Decision Fatigue

I’ve been feeling a certain thing lately that I’ve been somewhat writing off as being stressed and overwhelmed. As just feeling as one does living in this modern society we try to be OK in. As one does when one is just trying to get by–to make it through the day without greedily thinking that asking for more than that is an option.

Past that, I was struggling to articulate all this. Especially in a way that doesn’t sound silly and small when I say it out loud. In a way that doesn’t sound like the normal adulting things that we are all expected to do. Yesterday, during a particularly stressful lunch outing, I was able to access more appropriate terminology after becoming near tears over a taco-related decision: decision fatigue.

I am SO utterly exhausted and burned out over making decisions. As you become more aware of what’s at stake, of what making the wrong decision means, a feeling of impossibility comes into play after a while. The need for decisions never ends. Each one has to be thoroughly understood, the consequences fully realized to the best of your abilities. This is a heavy load to carry every waking hour, and it seems to then cause an exhaustion that makes small decisions then larger than life. So now, I can’t even choose between tacos or fajitas without the world’s weight on my shoulders.

I have several more appointments and testing before I know for sure, but I’m very likely staring down the barrel of a third spine surgery–all within less than a year. By any standards, this is some heavy shit. I can’t help but think about how much weaker I am than when this started. I want to be as healthy as possible for this third and much more serious surgery. Between the two, are tacos or fajitas less likely to negatively impact this goal? The tacos represent the tip of an iceberg in this situation, and yet this is one of countless decisions that need to be made in a day.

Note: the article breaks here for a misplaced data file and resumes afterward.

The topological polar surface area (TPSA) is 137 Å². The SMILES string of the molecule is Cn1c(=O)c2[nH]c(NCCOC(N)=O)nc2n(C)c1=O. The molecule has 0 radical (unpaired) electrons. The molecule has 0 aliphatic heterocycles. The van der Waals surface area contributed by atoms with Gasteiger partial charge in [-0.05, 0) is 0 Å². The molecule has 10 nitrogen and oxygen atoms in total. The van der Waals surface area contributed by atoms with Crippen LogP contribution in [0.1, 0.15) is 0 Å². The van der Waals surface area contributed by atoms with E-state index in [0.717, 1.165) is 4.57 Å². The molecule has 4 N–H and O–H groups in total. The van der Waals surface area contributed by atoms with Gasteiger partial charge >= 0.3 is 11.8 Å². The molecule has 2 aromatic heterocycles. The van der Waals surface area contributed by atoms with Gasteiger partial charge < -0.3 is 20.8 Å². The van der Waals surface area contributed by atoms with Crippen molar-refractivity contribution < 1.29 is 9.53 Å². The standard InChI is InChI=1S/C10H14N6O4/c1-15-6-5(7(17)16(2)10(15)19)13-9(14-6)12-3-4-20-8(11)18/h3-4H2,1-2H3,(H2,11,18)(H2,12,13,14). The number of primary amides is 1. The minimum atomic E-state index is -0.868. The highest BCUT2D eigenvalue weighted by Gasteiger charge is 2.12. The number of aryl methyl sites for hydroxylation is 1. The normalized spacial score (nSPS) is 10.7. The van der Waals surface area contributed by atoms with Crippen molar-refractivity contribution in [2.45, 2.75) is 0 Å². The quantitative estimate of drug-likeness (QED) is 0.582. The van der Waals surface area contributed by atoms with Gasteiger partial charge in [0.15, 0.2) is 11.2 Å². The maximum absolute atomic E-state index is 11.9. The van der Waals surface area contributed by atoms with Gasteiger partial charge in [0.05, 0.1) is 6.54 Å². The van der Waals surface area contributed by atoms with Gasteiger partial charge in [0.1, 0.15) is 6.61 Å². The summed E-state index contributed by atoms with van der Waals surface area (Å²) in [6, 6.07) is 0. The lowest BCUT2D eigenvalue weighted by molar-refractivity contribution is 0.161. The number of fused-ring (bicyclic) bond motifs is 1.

While the vast underwater part of this iceberg is my spine, there are other icebergs. Sometimes, they are connected, and others are isolated islands. They are all very heavy on their own and crushing when together.

Part of the work I need to do to be a better, calmer, more content person is understanding how to withstand more weight and change this iceberg narrative entirely. I think success looks like not envisioning these icebergs at all–it’s damaging imagery. I want to take each of these decisions at face value without the icy baggage. I think recognizing all this is a big step in that direction.

See you tomorrow over breakfast.

February 2, 2024

A tiny project byJoni Trythall inspired by friends at Wiggle Work.